Two months ago I jetted off to California. I’m red-faced that it has taken so long to catch up on writing about this wonderful state. I blame job interviews, novel completion and a holiday to Italy.
After a long break, I am back and determined to recapture the glorious days of sunshine and friendship that I revelled in back in May.
As a quick recap, I started off with a weekend of drinking and hiking with my darling cousin, before driving up Route 1 to Humboldt county to marvel at the redwoods.
I returned to San Francisco for an epic ten days of sight-seeing, family get togethers and wine. My good friend Heather joined me and we had four days before my Aunt and Uncle arrived in from Atlanta. We both wanted to pace ourselves but somehow we both end up squeezing every last drop there is to be had from a place – in a nice, happy go lucky way, though!
I picked her up from the airport and that first night typified the San Francisco experience beautifully. We meandered down to Polk St and found our way to Dunya, a gorgeous Mediterranean place. A couple of craft beers were ours as we waited at the bar for a table. We shared with four guys and the minute they clocked our accents, they wanted to know where we came from. I love the friendliness of San Francisco and we had a great time talking about music. They were musicians; we love music. It was a lovely introduction to the openness and warmth of San Francisco life. They were playing the Red Devil Lounge that night – we didn’t make it (jet lag!) but it was nice to be offered the VIP list.
Our sight-seeing began in earnest on Saturday morning. We headed for the trolley stop right outside our front door (top tip – the visitor transit pass is superb value – a single ride on a historic trolley car is $6 but a week long pass for them and all buses/muni was just $28) and waited for that happy ‘ding ding’. Heather is a sucker for a great musical so she couldn’t resist channelling Judy Garland and it became our theme tune for the week.
We went first to Telegraph Hill, as it seemed obvious that Coit Tower – a ‘must see’ – would be a great place to get our bearings with its wonderful views of the city and bay. On the way, we chanced upon gorgeous houses which we could only dream of owning, and stairway garden after stairway garden. Here’s a selection of snaps from that morning.
Coit Tower was a great visit. The views were superb but it was the murals and the discovery of my first of many great ladies of San Francisco that made it for me. First the murals. Supervised by Diego Rivera and painted by tens of artists, they are stunning. They depict life in the early 30s. I only captured a few but if you ever go to San Francisco, this place should be on your list.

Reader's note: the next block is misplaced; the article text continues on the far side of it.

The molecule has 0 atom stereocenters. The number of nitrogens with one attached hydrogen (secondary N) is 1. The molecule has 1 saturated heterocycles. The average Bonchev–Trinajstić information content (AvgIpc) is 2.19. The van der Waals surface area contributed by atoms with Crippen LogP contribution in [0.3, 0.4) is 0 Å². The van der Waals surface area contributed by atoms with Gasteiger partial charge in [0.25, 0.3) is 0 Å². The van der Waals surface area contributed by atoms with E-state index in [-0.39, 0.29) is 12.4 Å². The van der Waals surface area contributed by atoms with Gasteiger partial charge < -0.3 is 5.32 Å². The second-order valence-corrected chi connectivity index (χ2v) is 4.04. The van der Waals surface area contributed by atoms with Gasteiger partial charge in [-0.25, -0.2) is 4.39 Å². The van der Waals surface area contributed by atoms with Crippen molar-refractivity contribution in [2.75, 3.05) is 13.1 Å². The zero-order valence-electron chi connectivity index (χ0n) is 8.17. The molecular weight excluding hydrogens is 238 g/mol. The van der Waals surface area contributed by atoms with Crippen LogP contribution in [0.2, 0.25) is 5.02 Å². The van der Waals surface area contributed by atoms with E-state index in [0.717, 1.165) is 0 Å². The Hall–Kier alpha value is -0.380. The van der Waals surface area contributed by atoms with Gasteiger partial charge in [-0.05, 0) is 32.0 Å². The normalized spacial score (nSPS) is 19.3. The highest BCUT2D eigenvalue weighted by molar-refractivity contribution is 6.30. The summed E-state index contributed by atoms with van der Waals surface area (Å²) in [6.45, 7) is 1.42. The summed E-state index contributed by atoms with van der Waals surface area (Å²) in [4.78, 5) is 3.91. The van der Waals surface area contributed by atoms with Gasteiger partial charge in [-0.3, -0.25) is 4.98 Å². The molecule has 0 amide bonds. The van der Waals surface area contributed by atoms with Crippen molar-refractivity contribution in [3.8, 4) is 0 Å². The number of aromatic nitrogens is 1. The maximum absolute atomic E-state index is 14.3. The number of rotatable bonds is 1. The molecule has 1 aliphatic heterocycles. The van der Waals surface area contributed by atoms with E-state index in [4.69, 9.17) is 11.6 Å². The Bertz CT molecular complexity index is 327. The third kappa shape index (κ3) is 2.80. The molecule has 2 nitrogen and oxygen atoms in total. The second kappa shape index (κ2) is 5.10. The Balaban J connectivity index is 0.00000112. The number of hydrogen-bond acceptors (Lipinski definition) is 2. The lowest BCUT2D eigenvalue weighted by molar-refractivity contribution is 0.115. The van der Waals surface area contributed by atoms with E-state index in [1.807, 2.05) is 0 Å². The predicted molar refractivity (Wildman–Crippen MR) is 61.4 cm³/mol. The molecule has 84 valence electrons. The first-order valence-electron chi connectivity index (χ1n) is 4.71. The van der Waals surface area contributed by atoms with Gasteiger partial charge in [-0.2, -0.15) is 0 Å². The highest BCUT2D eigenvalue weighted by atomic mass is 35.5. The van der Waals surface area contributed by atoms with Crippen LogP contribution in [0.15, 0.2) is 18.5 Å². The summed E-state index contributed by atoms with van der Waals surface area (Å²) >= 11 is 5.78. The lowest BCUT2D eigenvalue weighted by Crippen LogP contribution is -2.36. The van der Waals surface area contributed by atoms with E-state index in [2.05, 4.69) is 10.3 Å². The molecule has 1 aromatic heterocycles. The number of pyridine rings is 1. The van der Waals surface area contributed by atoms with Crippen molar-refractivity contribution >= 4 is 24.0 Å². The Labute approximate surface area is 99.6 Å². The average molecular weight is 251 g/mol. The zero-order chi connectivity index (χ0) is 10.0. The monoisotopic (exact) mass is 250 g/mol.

And the ‘great lady’? Throughout my trip to San Francisco, I was impressed by the number of unconventional and interesting women who helped make the city. Lillie Hitchcock was the first. She smoked cigars and wore trousers long long before it was acceptable to do so. She also loved gambling and disguised herself as a man so she could do so. The best thing was that she helped firefighters out when she was fifteen, and ended up as the mascot of the fire crew. The tower was built from money she left to the city. She sounds one hell of a woman – has anyone written a novel about her I wonder?
From Telegraph Hill it was on to Russian Hill, which for me promised not just Lombard Street but even better, Macondray Lane, the inspiration for Armistead Maupin’s Barbary Lane in the Tales of the City Series. It was just joyful wandering around this part of the city and if I ever win the Lottery, I think I may just have to buy a room with a view there!
Here are my Russian Hill pics:
Our day ended at Grace Cathedral. We couldn’t spend long, as a wedding was about to start but what I saw, I liked. From the outside, I kept remembering the weird and wonderful cannabalism plotline from ‘More Tales of the City’ but once inside, it was all about the art, lighting and the warm words of welcome.
Next time, SFMOMA, further adventure in Pinot Noir and back to the bridge.
By Carole Scott
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